Your first photo “Stop Here on Infrared” is terrific. The black sky gives it a very ominous feel. There also a small cloud formation to the left just above the larger clouds which looks like a ghostly figure with arms spread floating upward.
Thanks! That cloud is a bit ghostly looking, isn’t it?
I tried true red/orange filters on the fuji the other day for the first time.
Many say don’t bother but strikingly different. I would say its a bit like they’ve used a hue-saturation slider and I’ve noticed weird highlights on the higher DR settings.
Nonetheless couldn’t resist using both the physical and film mode filters at once. (ansel Adams maybe-because I didn’t have a DEEP red filter, just a cheap Neewer set)
But excellent tip with white balance. I tried making that shift to red many times. Obviously wrong idea!
As I understand it the signal flow is WB—>red film simulation.
So makes perfect sense now—if you make it all red with WB it passes it all through actually allowing more to pass through filter. If you make it all blue it rejects more of it, such as sky and pronounces the effect except for truly reddish and whitish things!
Of course it does-I’ve had it all inverse-blue skies usually would mean more pronounced effect so send blue into red!
Excellent Job. Other than clarity I wonder if it will work on the x-trans III?
I just checked. Maybe not quite as convincing, but it definitely works.
Sweet, I will add to my list in my cheat sheet. Definitely trying this one this weekend.
Just programmed into my X100V, took first picture, lovin’ it already!
I’m following your blog since I bought my X100, my first Fuji camera, about 2 months ago. Thank you so much for all the inspiration, and all the useful and wonderful recipes, specifically! Please keep it coming! 🙂
Thank you so much! I appreciate the feedback and kind words!
And here’s a selection of shots that I did with this recipe:
Average pics from an average photographer. But so probably showing well what someone like me can do with this recipe 😉
I’ve linked back your site, @Ritschie. Let me know if this is not ok with you.
That’s awesome! Thank you for sharing! I’m glad that you like the recipe!
Thank you Ritchie!
You are welcome!
I often use a R72 filter on my stock Fuji X-100s to take IR photos. Has something changed on the newer models that makes the IR filter not work anymore?
I haven’t tried. I know that some camera sensors are more IR sensitive than others. The X100S has an X-Trans II sensor, and I have heard that X-Trans II does have some IR sensitivity despite having an IR filter. But I don’t know about the other sensors. I’ll have to give the R72 filter a try.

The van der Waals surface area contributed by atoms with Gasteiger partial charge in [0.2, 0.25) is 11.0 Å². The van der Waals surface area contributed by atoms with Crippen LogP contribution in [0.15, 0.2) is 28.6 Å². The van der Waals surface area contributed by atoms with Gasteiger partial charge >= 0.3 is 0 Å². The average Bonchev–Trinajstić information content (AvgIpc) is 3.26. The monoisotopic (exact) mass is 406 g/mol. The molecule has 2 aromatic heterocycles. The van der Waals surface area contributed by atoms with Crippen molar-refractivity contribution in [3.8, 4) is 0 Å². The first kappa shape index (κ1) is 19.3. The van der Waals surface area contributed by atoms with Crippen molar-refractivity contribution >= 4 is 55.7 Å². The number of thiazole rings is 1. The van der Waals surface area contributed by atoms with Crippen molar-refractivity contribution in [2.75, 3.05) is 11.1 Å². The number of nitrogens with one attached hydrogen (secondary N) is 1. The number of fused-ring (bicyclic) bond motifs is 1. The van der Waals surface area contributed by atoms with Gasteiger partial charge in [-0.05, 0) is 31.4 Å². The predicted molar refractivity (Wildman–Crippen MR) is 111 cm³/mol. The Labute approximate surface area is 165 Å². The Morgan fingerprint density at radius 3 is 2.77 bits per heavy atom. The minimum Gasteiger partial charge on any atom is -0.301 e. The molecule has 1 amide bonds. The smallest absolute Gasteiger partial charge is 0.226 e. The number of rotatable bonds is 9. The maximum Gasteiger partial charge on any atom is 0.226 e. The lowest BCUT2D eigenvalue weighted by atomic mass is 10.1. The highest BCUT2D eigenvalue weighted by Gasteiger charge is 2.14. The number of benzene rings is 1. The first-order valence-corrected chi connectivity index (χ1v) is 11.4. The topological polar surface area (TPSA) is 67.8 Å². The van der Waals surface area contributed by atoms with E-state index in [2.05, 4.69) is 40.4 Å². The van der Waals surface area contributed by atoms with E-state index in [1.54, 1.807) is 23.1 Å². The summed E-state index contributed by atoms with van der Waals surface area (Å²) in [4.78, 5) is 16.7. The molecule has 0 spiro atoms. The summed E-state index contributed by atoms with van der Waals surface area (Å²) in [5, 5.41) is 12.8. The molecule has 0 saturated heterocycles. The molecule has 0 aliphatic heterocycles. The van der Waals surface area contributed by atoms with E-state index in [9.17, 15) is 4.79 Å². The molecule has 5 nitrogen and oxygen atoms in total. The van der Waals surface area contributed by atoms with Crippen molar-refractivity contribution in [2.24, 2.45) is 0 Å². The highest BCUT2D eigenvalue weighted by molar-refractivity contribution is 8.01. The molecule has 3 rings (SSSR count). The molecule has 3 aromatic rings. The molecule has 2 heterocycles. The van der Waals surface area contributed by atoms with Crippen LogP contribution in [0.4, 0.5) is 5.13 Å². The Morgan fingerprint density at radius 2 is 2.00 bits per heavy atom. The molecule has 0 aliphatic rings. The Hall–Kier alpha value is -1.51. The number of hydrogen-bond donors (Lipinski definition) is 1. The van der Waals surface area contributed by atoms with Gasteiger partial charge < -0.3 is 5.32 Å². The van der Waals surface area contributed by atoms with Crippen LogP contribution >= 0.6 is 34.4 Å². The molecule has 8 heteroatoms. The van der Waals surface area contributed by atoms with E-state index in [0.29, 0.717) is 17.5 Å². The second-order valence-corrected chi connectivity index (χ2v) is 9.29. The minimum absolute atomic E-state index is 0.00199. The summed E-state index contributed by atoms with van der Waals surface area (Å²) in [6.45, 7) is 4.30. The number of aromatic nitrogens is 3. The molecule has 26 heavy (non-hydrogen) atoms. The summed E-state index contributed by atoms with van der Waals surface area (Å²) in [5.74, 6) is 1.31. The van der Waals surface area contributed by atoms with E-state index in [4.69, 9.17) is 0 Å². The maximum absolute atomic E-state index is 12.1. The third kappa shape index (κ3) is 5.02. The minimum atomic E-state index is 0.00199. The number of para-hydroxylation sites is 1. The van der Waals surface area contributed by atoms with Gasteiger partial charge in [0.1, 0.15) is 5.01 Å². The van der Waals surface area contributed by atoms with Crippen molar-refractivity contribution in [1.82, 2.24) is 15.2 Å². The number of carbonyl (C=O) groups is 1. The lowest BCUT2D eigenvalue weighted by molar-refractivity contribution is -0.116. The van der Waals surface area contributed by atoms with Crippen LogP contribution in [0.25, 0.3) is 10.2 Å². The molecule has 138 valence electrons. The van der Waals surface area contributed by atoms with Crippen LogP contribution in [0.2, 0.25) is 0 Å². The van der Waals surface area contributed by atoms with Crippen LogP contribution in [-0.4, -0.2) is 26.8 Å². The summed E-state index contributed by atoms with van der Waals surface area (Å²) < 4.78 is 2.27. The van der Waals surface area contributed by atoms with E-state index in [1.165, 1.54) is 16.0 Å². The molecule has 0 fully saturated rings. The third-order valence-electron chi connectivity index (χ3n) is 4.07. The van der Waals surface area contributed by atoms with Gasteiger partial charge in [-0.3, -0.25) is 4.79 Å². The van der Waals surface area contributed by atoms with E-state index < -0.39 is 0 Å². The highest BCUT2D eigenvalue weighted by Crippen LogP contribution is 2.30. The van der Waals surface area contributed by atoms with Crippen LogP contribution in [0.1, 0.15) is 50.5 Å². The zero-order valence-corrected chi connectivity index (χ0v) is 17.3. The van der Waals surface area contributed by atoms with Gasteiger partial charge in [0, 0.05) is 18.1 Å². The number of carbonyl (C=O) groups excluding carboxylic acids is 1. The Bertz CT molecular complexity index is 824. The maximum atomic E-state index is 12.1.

This has been a huge help, many thanks. This camera is nothing short of outstanding. It’s now just up to me to live up to its capabilities and this recipe will go a long way to help me achieve that goal!
You are welcome! I appreciate the feedback!
is there any way to replicate this recipe on XT-3
You can (just disregard Clarity), but it won’t look exactly the same (pretty close, though). You might have to set Shadow to +4.
Thankyou so why don’t you make recipes from r xt3 like old models still need the recipes
I just published one, called Chrome Bypass, very recently. I’m working on more for sure. I think nearly ever bank on my X-T30, X100V, X-E4 and X-T1 are filled will experimental recipes. Not every one will make it to this blog, but many of them will eventually. The biggest limitation is time, unfortunately.
I’m not able to replicate the same results like the dark sky and what should I do
The White Balance (and WB Shift) is critical to this recipe, so double-check that it is correct. The other tricky thing is the exposure. I found that it can vary greatly, so try adjusting it (reducing or increasing, but probably reducing) until it looks right. Hopefully this helps.
Hi, do you have any recommended recipe for full spectrum X100v camera.
I don’t. I’ve never used a full spectrum digital camera (Fujifilm or otherwise). But I’d love to hear any discoveries that you might make 😀
I made some test with X100V in full spectrum using your KODACHROME 64 recipe, herewith my instagram link https://www.instagram.com/antonio.campofreddo/
That looks really interesting!